Are the No. 1 seeds already set?
Final exams have arrived. And while the tests on the court are just beginning, most of the women's college basketball world is getting its biggest tests this week in the classroom.
However, one major exam with just a single question -- "Who will be the No. 1 seeds in March?" -- might already have been handed in and corrected without anyone realizing it. The question is easy to answer now and likely won't get any more difficult in a few months.
Nothing should be viewed as a lock in December, but the No. 1 seeds as of now -- Stanford, Connecticut, Baylor and Duke -- are good bets to maintain that position all season right into Selection Monday on March 18. This isn't to say the Cardinal, Huskies, Lady Bears and Blue Devils are invincible, but which teams below them appear capable of stealing a seat at the table of the big four? The group of contenders is small -- and some of the results so far already have made the task of bumping off one of the powerhouse programs very difficult.
Kentucky wasn't even competitive with Baylor when the two met in mid-November. Notre Dame had its shot at the Lady Bears at home and came up short. Maryland and Penn State were overwhelmed by Connecticut. Those schools, along with Georgia and Louisville, were the most likely candidates to move up to a No. 1 seed and replace Stanford, Connecticut, Baylor or Duke. Instead, the best chances to create a bigger pool of potential No. 1 seeds have come and gone. What remains is a small window of opportunity.
Notre Dame and Louisville have a combined three shots at the Huskies. But if an upset were to happen, that team would in turn have to be pretty close to perfect the rest of the way to secure a No. 1 seed.
Since UConn also still has to play each of the other current No. 1 seeds, the Huskies seem to have the greatest chance to fall. But while UConn easily has the toughest schedule the rest of the way, the reality is that the Huskies are just too good to lose enough of those games to fall. Even if UConn lost one or two games to the other current No. 1 seeds, it wouldn't be enough to drop the Huskies from their top-line status.
Two other factors are important to keep in mind. First, thanks in part to the shifting landscape of college sports, Baylor and Duke are both playing in weakened conferences. Also, the ACL epidemic seems to be even worse than ever in 2012 and has affected many teams.
Charlie Creme has unveiled his first Bracketology of the 2012-13 season. For a look at his field of 64, click here.
The Big 12, without Texas A&M, isn't as deep as it was the past two years. New addition West Virginia might have been a threat to the Lady Bears on any given night with center Asya Bussie, but she suffered a season-ending knee injury on the team's second day of practice. Oklahoma was everyone's choice for second place in the conference and as a legitimate challenge to Baylor. That seems unlikely now that heart-and-soul veteran guard Whitney Hand's season is over after her second ACL tear, which occurred last week against North Texas. Kansas' two best players -- Angel Goodrich and Carolyn Davis -- already play on surgically repaired knees. Assuming the Lady Bears can buck the odds and stay completely healthy, they're the easy favorite to go unbeaten in league play again.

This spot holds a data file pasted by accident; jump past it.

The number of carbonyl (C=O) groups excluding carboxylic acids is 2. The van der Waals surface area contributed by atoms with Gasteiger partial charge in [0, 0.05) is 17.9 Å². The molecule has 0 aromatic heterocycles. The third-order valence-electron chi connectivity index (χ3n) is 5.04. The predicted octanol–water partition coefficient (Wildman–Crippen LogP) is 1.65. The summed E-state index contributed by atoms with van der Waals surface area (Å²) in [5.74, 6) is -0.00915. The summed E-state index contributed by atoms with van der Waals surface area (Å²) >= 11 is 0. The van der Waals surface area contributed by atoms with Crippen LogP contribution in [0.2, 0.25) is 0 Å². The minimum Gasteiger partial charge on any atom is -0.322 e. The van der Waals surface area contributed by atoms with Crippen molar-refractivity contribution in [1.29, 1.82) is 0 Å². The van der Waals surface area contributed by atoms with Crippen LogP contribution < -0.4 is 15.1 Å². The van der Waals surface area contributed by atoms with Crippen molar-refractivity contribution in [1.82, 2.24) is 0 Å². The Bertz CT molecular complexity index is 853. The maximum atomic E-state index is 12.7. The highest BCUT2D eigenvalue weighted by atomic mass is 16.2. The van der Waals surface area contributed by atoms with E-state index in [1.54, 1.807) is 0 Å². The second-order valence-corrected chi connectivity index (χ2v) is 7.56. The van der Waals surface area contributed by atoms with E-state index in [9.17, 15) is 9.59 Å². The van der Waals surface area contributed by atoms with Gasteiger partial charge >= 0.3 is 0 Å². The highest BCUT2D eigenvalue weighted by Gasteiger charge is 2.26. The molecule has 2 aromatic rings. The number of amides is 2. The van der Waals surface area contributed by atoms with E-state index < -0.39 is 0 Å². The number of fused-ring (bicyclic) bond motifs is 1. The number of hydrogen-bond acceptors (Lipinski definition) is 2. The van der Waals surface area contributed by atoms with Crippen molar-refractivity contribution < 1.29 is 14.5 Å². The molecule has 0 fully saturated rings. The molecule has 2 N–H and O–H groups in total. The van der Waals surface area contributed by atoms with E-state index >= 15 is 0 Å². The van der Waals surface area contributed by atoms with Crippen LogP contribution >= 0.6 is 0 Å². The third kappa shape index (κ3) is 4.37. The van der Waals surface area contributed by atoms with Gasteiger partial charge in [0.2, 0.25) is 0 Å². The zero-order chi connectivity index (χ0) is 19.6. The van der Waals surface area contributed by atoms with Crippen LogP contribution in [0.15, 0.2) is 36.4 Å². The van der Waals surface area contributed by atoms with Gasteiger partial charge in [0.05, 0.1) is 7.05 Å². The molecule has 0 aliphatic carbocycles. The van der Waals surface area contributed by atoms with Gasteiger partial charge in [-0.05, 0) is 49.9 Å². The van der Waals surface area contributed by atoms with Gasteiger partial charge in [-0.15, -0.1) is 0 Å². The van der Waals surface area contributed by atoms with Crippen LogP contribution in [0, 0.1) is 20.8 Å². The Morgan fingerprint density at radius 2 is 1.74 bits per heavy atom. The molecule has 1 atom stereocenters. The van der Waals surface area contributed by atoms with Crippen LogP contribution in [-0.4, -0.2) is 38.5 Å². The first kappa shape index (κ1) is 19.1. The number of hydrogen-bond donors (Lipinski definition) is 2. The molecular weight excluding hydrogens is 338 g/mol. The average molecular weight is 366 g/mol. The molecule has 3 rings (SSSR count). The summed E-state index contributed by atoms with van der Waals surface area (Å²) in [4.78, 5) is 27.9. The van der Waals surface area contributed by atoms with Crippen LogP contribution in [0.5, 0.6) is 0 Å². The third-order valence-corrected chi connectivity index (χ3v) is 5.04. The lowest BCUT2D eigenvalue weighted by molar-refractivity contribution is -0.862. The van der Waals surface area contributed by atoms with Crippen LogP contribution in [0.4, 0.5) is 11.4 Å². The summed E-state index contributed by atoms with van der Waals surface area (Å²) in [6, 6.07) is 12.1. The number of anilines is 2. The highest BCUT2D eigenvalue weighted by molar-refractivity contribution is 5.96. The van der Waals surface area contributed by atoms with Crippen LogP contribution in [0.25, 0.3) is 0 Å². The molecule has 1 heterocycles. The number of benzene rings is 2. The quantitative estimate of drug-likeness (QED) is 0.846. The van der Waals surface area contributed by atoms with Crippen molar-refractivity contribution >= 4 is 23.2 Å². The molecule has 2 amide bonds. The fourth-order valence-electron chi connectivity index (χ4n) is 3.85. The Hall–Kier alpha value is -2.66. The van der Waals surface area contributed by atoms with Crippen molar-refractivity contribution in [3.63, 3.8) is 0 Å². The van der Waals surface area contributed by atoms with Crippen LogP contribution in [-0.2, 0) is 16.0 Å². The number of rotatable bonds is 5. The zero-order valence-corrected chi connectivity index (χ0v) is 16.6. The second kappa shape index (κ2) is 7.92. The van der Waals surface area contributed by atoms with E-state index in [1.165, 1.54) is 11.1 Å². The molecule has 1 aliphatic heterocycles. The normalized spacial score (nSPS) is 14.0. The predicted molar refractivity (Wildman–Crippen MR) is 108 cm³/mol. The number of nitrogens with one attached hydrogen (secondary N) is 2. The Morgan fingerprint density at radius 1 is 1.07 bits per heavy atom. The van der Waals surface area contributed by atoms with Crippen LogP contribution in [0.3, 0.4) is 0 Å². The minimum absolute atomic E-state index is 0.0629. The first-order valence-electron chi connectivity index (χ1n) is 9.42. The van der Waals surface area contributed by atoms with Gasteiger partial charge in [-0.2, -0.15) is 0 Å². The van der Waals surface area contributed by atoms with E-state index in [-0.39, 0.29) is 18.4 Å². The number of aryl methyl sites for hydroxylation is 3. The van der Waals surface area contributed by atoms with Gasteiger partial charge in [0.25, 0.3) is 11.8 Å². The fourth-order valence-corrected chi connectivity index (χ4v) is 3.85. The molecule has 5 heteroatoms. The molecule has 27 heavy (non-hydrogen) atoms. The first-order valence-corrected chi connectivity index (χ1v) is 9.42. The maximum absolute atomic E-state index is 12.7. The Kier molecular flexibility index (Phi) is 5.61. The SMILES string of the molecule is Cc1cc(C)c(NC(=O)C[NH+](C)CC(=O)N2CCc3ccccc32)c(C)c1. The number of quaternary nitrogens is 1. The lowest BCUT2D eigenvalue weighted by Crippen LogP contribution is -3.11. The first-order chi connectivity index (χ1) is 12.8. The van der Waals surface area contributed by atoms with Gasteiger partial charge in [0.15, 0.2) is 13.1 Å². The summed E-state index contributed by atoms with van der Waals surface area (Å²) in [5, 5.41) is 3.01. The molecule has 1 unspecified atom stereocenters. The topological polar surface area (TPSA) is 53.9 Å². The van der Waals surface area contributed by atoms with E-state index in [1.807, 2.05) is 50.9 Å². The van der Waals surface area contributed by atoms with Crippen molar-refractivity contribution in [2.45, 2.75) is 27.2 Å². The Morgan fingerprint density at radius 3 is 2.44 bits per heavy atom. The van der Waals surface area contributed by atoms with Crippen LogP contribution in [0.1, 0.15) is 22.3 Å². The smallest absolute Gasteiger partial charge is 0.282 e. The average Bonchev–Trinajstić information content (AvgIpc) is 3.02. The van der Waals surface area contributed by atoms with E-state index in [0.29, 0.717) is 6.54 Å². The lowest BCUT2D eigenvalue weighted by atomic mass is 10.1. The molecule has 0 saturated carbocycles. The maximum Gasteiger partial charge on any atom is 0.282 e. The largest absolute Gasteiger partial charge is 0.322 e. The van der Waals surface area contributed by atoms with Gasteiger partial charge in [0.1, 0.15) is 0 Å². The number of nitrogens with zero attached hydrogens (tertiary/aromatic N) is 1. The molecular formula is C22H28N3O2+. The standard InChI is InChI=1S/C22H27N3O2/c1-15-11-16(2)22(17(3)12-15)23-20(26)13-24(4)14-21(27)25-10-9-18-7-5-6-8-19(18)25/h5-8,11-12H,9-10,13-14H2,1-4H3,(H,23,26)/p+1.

Duke has seen Miami and Georgia Tech take steps back, while North Carolina and Virginia haven't improved enough. Maryland was a clear threat to the Blue Devils and a strong part of the pool in contention for a No. 1 seed two months ago, but injuries took the Terps out of that group before even getting to December. Brenda Frese lost her starting backcourt (Brene Moseley and Laurin Mincy) to ACL tears and is down to an eight-player roster. That won't cut it as the Terps try to get through the now 18-game ACC schedule and keep pace with Duke. Maryland is still a top NCAA tournament team, but a No. 1 seed is almost impossible now.
The Blue Devils might well fall apart against UConn as they seem to annually, but that alone won't be enough to kill Duke's No. 1 status -- unless something truly special is happening elsewhere.
The Pac-12 is the one place where the competition has improved, thus putting Stanford at some risk. Prior to the season, the Cardinal were expected to come back down to earth a bit, but upsetting Baylor in Hawaii seems to indicate otherwise. However, the gap between Stanford and the rest of the Pac-12 has gotten smaller because California and UCLA are better. Still, it will take more than one loss in Stanford's four combined meetings with the Bears and Bruins to knock the Cardinal off their perch.
Ultimately, getting any change at the top will require a combination of some losses by the top dogs, with someone else having the kind of season worthy of seizing that opportunity. But right now, it seems just as unlikely for anyone else in the top 20 to emerge as it does for Stanford, UConn, Baylor or Duke to fall off.
And, as exam week proves, there are always more questions to ask. What else might impact what the No. 1 seeds look like?
Is Georgia good enough to go through the entire season with just one or two losses?
Will Notre Dame knock off UConn at least once and then dominate the rest of the Big East?
Can Kentucky be a runaway winner of the SEC? How about Tennessee, or does the loss to Chattanooga already eliminate the Lady Vols?
Can Penn State get through the rest of the season with just one or two more losses?
If the answer to any of those questions is "no," then that team is eliminated from true consideration for a No. 1 seed. Obviously, the more "no" answers you have, the shallower the pool. If all the answers are "no," then we are already looking at our No. 1 seeds three months in advance.
Charlie Creme can be reached at firstname.lastname@example.org.